This series has told the stories of some of the grant recipients of the Next Generation Learning Challenges program, describing schools that have taken seriously the need to adapt, modify and in some cases entirely reinvent learning modes, and teaching models using technology as a basis. In our third and final blog in our series on the Next Generation Learning Challenges (NGLC) we’ll explore successes in the elementary school context.
Read our previous blog posts on Assessments and Personalization for the bigger picture.
Today we will look at a grant recipient in the elementary school sphere, an area I’d like to explore more in future blogs as there is far more content and material recording high school blended learning models than elementary school, which speaks to the specific challenges elementary schools encounter in applying blended learning models adapted to younger students.
Next Generation Learning: Elementary School
Redwood Heights Elementary School (RHS) is an elementary school in Oakland, California. The school has 373 students, 16% of which come from limited income backgrounds, 17% have disabilities, and 32% are part of the free or assisted lunch program.
The school sees its challenges clearly, and describes them as:
- Not all students are thriving academically
- Conventional instruction is not sufficient to build 21st century skills
- A diverse student population requires culturally competent educators
- Not all families feel like they belong.
The school has developed a model that aims to address these challenges. The model includes: multiple blended learning models, competency-based instruction, a drive to develop self-directed and emotionally competent learners with critical and creative thinking, “identity-safe” classrooms, personalized education and social-emotional learning.
The concept of “identity safe” classrooms, deserves some attention here. The concept is primarily mooted by Dorothy M. Steele and Becky Cohn-Vargas in their book Identity Safe Classrooms: Places to Belong and Learn. One of the key disciplines is improving professional development for teachers to increase their sensitivity to their own innate bias.
A further key discipline is the development of a framework that encourages and identifies diversity in the classroom, working on the principle that without acknowledging a student's unique identity, they will not be able to thrive fully in class. It goes without saying that students from stigmatized backgrounds benefit most from these strategies, and it has been shown that children in classrooms where teachers are trained and eager to practice identity safety achieved at higher levels, performed better on the state-mandated tests, and liked school more.
Another key feature of RHS is personalized learning. Theresa Sanders, RHS 3rd grade teacher, says it best,
My goal is to have all students setting goals, working at their own pace, moving through the curriculum as they master content, and making important choices about when, where, and how they learn. We are transitioning from teacher-made groups to student-chosen groups and are developing personal learning plans.
A personal learning plan is a necessary fulcrum for pivoting students from teacher-led instruction to self-driven learning. At RHS students as young as 2nd graders work with their teachers to plan and design what they want to learn and how. Students are involved in setting goals, monitoring progress and using digital portfolios. Progress is tracked using nifty visualization tools, RHS is also exploring a digital tracking tool based in the cloud.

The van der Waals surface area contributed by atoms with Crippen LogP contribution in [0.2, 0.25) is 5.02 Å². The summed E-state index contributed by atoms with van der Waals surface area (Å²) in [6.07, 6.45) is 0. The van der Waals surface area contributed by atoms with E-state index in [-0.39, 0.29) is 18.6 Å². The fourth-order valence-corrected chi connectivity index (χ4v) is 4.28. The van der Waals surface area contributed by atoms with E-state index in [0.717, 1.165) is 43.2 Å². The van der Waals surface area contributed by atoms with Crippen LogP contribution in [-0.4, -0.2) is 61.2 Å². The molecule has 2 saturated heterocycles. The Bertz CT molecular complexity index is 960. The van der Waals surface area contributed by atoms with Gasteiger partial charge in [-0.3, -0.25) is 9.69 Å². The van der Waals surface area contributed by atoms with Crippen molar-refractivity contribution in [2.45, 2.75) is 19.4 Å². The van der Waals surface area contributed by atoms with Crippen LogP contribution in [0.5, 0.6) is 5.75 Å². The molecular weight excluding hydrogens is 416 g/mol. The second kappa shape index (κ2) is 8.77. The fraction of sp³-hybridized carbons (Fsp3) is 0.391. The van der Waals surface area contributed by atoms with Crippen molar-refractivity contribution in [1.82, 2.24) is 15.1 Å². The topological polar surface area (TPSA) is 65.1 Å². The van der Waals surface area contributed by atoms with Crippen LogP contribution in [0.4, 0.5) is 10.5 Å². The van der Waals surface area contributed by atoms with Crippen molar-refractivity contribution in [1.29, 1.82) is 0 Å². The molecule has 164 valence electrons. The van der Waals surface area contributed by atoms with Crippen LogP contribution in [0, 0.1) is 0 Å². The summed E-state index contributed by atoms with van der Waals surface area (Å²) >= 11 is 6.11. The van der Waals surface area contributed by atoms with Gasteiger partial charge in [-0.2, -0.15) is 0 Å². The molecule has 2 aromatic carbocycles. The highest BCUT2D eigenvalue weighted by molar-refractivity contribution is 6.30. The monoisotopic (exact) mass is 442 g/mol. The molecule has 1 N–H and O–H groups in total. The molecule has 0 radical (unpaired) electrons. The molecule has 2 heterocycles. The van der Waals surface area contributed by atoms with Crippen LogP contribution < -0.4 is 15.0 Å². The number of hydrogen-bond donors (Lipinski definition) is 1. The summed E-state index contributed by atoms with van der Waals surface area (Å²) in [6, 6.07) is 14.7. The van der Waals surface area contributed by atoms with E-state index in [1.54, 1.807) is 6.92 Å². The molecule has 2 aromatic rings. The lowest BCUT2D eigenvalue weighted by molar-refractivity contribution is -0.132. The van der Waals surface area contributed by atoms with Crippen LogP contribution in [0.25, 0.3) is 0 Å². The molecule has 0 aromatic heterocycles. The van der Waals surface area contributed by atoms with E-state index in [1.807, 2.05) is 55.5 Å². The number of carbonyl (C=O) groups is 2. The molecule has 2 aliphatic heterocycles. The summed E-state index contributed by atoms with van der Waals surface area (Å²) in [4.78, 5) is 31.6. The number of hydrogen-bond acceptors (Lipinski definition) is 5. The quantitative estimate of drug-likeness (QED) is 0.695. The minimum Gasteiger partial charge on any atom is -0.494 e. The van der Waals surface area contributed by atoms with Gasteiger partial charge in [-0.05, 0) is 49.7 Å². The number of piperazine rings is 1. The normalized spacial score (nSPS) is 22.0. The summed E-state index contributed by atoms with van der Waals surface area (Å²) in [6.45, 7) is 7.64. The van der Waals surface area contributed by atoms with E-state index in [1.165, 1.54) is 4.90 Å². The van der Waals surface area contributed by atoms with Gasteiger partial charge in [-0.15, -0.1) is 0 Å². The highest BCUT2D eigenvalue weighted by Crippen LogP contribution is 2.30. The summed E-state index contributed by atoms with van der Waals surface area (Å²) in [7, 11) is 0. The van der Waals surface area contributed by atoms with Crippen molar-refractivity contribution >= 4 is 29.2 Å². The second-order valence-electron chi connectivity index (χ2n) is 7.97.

RHS also makes strong use of the rotation model of blended learning, which they have found affords teachers more individual time with students. This is especially important as a significant portion of the student body has a learning or physical disability. In 2015, RHS were one of five elementary schools to receive a 3-year, NGLC "Breakthrough Model" grant to launch their full-school personalization model.
One of the final aspects of RHS that make it a “Breakout School” is its highly developed use of Makerspaces. Makerspaces are described in one of the seminal books on the subject, Maker-Centred Learning as “responsive and flexible pedagogy that encourages community and collaboration (a do-it-together mentality).”
Teachers in almost every classroom at RHS have deployed Makerspaces with their students, were mechanics, design, craft, engineering and creativity are used in practical applications. Makerspaces are lauded as they encourage trial-and-error, reward curiosity and experimentation, and offer students tangible results. Theresa Sanders concludes,
Our classroom has a culture where failure is a positive. Making is such an authentic learning experience where students take charge of their learning, solve their own problems and share how they solved them. They create challenges like building sturdy towers from newsprint and creating super slow marble runs.
I have really enjoyed exploring “best-in-class” schools, that are taking a firm grip on their own digital destinies, and not waiting for policy or administrators to arrive with all the answers. It is truly encouraging to see teachers take control of the process, experiment, involve their students as well as the parents and find ways to make blended learning, and all its attendant benefits, a reality in every student’s life.